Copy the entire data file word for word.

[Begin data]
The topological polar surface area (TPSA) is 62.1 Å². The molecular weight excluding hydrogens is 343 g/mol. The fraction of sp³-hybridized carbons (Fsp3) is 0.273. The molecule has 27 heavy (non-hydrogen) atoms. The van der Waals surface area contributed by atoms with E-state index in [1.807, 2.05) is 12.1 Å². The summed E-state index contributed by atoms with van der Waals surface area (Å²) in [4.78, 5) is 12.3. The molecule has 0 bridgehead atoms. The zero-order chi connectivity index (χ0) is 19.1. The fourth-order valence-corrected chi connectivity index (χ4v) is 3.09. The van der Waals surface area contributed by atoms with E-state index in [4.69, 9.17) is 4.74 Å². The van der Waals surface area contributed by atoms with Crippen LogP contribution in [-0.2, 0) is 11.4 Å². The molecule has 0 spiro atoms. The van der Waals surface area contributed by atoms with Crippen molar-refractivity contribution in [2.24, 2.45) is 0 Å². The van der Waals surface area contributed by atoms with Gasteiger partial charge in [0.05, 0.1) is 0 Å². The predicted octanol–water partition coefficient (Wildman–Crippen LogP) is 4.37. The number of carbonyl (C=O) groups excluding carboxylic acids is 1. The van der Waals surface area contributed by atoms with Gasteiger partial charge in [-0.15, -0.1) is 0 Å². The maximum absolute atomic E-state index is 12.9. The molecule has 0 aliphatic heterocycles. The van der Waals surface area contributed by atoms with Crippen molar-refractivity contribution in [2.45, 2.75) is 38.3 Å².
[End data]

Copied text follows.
The topological polar surface area (TPSA) is 62.1 Å². The molecular weight excluding hydrogens is 343 g/mol. The fraction of sp³-hybridized carbons (Fsp3) is 0.273. The molecule has 27 heavy (non-hydrogen) atoms. The van der Waals surface area contributed by atoms with E-state index in [1.807, 2.05) is 12.1 Å². The summed E-state index contributed by atoms with van der Waals surface area (Å²) in [4.78, 5) is 12.3. The molecule has 0 bridgehead atoms. The zero-order chi connectivity index (χ0) is 19.1. The fourth-order valence-corrected chi connectivity index (χ4v) is 3.09. The van der Waals surface area contributed by atoms with E-state index in [4.69, 9.17) is 4.74 Å². The van der Waals surface area contributed by atoms with Crippen LogP contribution in [-0.2, 0) is 11.4 Å². The molecule has 0 spiro atoms. The van der Waals surface area contributed by atoms with Crippen molar-refractivity contribution in [2.24, 2.45) is 0 Å². The van der Waals surface area contributed by atoms with Gasteiger partial charge in [0.05, 0.1) is 0 Å². The predicted octanol–water partition coefficient (Wildman–Crippen LogP) is 4.37. The number of carbonyl (C=O) groups excluding carboxylic acids is 1. The van der Waals surface area contributed by atoms with Gasteiger partial charge in [-0.15, -0.1) is 0 Å². The maximum absolute atomic E-state index is 12.9. The molecule has 0 aliphatic heterocycles. The van der Waals surface area contributed by atoms with Crippen molar-refractivity contribution in [2.45, 2.75) is 38.3 Å².